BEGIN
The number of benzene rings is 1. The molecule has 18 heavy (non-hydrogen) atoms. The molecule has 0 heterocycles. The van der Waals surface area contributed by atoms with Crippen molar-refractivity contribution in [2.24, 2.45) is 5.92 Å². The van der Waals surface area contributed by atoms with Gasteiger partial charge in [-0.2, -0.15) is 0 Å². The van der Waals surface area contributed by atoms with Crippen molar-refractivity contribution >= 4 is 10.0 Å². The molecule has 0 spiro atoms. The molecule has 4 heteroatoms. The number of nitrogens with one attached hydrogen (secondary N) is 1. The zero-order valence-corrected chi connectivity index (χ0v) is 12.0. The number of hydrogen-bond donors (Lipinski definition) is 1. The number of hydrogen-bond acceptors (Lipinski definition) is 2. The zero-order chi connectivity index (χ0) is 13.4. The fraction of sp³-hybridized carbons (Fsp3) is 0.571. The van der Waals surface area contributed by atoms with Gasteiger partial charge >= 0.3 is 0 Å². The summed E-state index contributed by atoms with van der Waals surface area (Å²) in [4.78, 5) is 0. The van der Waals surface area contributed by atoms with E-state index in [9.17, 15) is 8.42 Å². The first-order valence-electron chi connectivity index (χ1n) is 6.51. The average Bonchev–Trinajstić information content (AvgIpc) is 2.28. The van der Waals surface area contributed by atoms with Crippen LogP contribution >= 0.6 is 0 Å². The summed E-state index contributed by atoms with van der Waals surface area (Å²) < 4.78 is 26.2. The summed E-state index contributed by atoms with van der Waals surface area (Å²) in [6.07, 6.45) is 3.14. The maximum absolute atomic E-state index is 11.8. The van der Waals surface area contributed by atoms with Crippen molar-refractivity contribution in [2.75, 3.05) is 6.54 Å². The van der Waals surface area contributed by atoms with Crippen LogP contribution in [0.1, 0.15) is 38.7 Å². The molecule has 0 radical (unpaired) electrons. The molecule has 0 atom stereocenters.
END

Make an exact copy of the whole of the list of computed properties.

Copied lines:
The number of benzene rings is 1. The molecule has 18 heavy (non-hydrogen) atoms. The molecule has 0 heterocycles. The van der Waals surface area contributed by atoms with Crippen molar-refractivity contribution in [2.24, 2.45) is 5.92 Å². The van der Waals surface area contributed by atoms with Gasteiger partial charge in [-0.2, -0.15) is 0 Å². The van der Waals surface area contributed by atoms with Crippen molar-refractivity contribution >= 4 is 10.0 Å². The molecule has 0 spiro atoms. The molecule has 4 heteroatoms. The number of nitrogens with one attached hydrogen (secondary N) is 1. The zero-order valence-corrected chi connectivity index (χ0v) is 12.0. The number of hydrogen-bond donors (Lipinski definition) is 1. The number of hydrogen-bond acceptors (Lipinski definition) is 2. The zero-order chi connectivity index (χ0) is 13.4. The fraction of sp³-hybridized carbons (Fsp3) is 0.571. The van der Waals surface area contributed by atoms with Gasteiger partial charge >= 0.3 is 0 Å². The summed E-state index contributed by atoms with van der Waals surface area (Å²) in [4.78, 5) is 0. The van der Waals surface area contributed by atoms with E-state index in [9.17, 15) is 8.42 Å². The first-order valence-electron chi connectivity index (χ1n) is 6.51. The average Bonchev–Trinajstić information content (AvgIpc) is 2.28. The van der Waals surface area contributed by atoms with Crippen LogP contribution >= 0.6 is 0 Å². The summed E-state index contributed by atoms with van der Waals surface area (Å²) < 4.78 is 26.2. The summed E-state index contributed by atoms with van der Waals surface area (Å²) in [6.07, 6.45) is 3.14. The maximum absolute atomic E-state index is 11.8. The van der Waals surface area contributed by atoms with Crippen molar-refractivity contribution in [2.75, 3.05) is 6.54 Å². The van der Waals surface area contributed by atoms with Crippen LogP contribution in [0.1, 0.15) is 38.7 Å². The molecule has 0 radical (unpaired) electrons. The molecule has 0 atom stereocenters.